Drinking moderate amounts of alcohol has been found to be associated with greater bone mineral density in men and women mostly over age 60, according to a new Tufts study.
Researchers at the Jean Mayer USDA Human Nutrition Research Center on Aging (HNRCA) at Tufts found a positive association between beer and wine and greater bone density, but at the same time noted that bone mineral density was significantly lower in men drinking more than two servings of liquor per day. The results suggest that regular moderate consumption of beer or wine may have protective effects on bone, but that heavy drinking may contribute to bone loss.
Research suggests that regular moderate consumption of beer or wine may have protective effects on bone, but that heavy drinking may contribute to bone loss. Photo: iStock
“Previous research suggests that moderate alcohol consumption in older men and post-menopausal women may protect against bone mineral density loss, a major risk factor for osteoporosis,” says Katherine Tucker, director of the Dietary Assessment and Epidemiology Research Program at the HNRCA. The 2005 dietary guidelines issued by the federal government define moderate alcohol consumption as one drink a day for women and two drinks daily for men.
“Our study also looks at the possible effects of the three alcohol classes, beer, wine and liquor, on bone mineral density,” says Tucker, who is also a professor at the Friedman School of Nutrition Science and Policy. “We saw stronger associations between higher bone mineral density and beer drinkers, who were mostly men, and wine drinkers, who were mostly women, compared to liquor drinkers.” The results were published in late February in the American Journal of Clinical Nutrition.
Tucker, who is also an adjunct associate professor of family medicine and community health at Tufts Medical School, and her colleagues analyzed bone mineral density measurements taken at three hip sites and the lumbar spine in 1,182 men, 1,289 post-menopausal women and 248 pre-menopausal women whose parents or in-laws participated in the original Framingham Heart Study.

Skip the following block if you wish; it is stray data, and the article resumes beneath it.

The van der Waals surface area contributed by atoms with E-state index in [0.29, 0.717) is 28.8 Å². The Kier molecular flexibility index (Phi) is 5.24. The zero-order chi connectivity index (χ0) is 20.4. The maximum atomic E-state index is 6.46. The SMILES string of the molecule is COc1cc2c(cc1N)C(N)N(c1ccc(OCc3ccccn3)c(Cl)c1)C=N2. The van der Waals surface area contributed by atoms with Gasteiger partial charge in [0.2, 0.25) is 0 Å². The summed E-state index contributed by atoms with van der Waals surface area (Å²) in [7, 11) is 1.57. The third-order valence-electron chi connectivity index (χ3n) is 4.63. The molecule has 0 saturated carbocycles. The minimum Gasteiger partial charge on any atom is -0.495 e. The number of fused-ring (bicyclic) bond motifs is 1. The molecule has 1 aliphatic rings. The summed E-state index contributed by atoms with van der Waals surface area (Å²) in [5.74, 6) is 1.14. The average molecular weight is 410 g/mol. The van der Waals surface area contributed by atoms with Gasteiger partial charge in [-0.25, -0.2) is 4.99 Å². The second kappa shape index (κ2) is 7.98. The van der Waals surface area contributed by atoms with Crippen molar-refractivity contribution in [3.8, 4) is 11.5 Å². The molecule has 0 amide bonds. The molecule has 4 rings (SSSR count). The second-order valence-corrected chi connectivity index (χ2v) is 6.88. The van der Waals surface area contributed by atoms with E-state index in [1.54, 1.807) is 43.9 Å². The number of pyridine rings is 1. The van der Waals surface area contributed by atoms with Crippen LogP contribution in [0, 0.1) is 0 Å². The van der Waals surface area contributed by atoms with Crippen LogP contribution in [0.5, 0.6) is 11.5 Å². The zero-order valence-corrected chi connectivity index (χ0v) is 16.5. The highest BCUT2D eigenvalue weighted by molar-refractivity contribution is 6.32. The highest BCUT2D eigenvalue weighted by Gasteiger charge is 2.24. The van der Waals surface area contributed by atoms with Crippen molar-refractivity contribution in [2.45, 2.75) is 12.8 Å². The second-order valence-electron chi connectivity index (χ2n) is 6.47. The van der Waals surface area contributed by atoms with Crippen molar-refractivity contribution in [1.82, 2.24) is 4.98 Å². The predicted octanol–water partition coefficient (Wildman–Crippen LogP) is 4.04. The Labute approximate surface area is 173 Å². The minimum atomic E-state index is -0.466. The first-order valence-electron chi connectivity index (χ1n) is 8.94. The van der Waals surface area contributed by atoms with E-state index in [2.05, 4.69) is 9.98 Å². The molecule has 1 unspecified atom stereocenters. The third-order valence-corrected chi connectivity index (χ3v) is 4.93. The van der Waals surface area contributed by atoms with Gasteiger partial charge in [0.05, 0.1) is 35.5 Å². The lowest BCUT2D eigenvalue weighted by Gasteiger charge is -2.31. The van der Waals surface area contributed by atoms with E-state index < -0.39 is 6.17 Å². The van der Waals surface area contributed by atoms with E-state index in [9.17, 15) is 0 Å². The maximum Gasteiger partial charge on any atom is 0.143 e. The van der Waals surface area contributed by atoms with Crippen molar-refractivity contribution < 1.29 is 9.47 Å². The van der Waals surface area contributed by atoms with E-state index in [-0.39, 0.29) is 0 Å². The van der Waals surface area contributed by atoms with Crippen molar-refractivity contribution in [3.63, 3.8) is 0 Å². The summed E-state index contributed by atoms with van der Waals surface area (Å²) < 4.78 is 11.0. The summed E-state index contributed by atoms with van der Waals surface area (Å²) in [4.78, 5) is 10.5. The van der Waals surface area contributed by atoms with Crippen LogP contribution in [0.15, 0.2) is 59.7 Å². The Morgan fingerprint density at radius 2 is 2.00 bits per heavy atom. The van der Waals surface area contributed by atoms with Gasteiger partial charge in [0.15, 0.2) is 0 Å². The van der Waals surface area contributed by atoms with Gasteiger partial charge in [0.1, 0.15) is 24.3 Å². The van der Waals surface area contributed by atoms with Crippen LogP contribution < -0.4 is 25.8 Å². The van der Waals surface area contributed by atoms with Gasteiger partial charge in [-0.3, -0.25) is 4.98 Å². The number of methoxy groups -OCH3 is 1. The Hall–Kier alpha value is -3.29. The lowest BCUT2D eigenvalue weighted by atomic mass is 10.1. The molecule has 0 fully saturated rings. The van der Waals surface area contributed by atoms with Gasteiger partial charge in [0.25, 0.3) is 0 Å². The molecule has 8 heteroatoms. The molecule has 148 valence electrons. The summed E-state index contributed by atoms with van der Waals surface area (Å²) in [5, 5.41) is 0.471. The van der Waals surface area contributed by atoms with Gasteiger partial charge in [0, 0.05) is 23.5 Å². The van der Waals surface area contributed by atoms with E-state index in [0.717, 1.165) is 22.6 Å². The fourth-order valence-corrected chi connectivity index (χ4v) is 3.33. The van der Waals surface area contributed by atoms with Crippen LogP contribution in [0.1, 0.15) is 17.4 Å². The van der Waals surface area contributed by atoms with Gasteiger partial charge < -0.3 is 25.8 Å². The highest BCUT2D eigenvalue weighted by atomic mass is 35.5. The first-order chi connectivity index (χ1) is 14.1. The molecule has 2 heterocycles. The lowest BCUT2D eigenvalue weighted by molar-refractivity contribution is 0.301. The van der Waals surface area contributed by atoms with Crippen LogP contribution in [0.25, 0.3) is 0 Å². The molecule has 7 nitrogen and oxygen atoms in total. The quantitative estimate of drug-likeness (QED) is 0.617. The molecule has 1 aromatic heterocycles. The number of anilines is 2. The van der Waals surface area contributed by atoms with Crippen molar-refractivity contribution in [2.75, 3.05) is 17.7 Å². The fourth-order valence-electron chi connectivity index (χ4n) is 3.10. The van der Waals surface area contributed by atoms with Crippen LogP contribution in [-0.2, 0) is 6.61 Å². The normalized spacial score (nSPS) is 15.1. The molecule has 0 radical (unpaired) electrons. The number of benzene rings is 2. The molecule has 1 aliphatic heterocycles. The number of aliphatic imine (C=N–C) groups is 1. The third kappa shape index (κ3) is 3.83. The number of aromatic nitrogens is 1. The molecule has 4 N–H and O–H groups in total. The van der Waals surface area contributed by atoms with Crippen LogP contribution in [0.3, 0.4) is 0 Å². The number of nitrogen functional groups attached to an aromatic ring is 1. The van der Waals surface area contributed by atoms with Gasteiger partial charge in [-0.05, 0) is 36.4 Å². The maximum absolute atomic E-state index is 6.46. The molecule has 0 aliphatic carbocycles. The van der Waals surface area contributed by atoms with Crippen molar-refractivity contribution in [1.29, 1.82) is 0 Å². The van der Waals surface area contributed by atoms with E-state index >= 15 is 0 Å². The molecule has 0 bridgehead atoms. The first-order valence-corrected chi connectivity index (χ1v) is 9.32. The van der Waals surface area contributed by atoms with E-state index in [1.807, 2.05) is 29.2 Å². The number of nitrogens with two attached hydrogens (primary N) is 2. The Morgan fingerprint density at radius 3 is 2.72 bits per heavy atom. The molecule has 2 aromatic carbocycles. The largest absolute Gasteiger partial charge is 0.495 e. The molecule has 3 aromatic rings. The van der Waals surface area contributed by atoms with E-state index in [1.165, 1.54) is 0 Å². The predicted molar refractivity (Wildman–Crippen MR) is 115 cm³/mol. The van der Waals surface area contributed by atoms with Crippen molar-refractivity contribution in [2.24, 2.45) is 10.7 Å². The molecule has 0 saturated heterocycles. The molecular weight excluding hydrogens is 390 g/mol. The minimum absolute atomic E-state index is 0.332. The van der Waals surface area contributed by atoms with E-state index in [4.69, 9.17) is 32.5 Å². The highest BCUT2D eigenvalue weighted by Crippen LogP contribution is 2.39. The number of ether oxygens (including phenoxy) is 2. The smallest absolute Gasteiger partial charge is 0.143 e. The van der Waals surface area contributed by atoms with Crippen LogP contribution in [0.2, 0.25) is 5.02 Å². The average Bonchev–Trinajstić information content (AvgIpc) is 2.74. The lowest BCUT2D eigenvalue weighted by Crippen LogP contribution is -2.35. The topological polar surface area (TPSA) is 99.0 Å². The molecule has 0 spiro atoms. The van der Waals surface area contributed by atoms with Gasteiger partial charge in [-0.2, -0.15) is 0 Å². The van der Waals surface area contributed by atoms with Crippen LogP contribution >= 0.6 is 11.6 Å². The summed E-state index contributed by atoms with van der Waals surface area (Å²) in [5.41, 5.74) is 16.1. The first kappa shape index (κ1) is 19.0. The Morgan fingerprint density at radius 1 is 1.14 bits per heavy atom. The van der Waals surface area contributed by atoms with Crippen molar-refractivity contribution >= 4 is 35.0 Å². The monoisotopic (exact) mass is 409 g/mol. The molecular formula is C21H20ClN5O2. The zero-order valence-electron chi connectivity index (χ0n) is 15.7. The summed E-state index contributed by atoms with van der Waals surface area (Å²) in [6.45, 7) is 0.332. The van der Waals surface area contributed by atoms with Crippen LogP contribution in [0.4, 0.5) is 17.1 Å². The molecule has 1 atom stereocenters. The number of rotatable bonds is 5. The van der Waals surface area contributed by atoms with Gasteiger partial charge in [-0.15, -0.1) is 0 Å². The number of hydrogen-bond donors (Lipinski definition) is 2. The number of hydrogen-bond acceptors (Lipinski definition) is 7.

There was not enough data to determine the effects of more than two servings of alcohol per day in post-menopausal women or the effects of daily alcohol consumption on bone mineral density in pre-menopausal women. Participants self-reported their alcohol intake on dietary questionnaires. One serving of beer equaled a glass, bottle or can. One serving of wine equaled a 4-ounce glass, and one serving of liquor equaled one mixed drink or shot.
After adjusting for other factors that may have accounted for the higher bone mineral density, such as silicon intake, calcium intake and smoking history, the authors saw an association between higher bone mineral density and moderate alcohol consumption. One of the strongest associations was seen in men who reported consuming one or two servings of total alcohol (a combination of beer, wine and liquor) or one or two servings of beer per day. Hip bone mineral density in this group was significantly greater compared to non-drinkers.
In contrast, the authors observed significantly lower bone mineral density at the hip and spine in men who consumed more than two servings of liquor per day compared to men who consumed one or two servings of liquor per day. “There is a body of research showing alcoholism is devastating to bones,” Tucker says. “It’s a major risk factor for osteoporosis. No one should depend solely on alcohol to maintain bone health.”
The authors hypothesize that the silicon in beer contributed to the higher bone mineral density scores in the men who reported consuming one or two servings of total alcohol or beer per day. Previous studies have found that silicon has greater bioavailability as a liquid. It is less clear why liquor and wine might protect bone mineral density.
“We cannot say definitively what component of these alcoholic drinks might be beneficial to bone health, because our findings are from an observational study as opposed to a clinical trial,” Tucker says. “Future studies might dig deeper into patterns of alcohol consumption, as we relied on a self-reported dietary questionnaire. Another component of data worthy of exploration is whether the antioxidants found in wine, such as revesterol or polyphenols, have a protective effect on bone in addition to other health benefits.”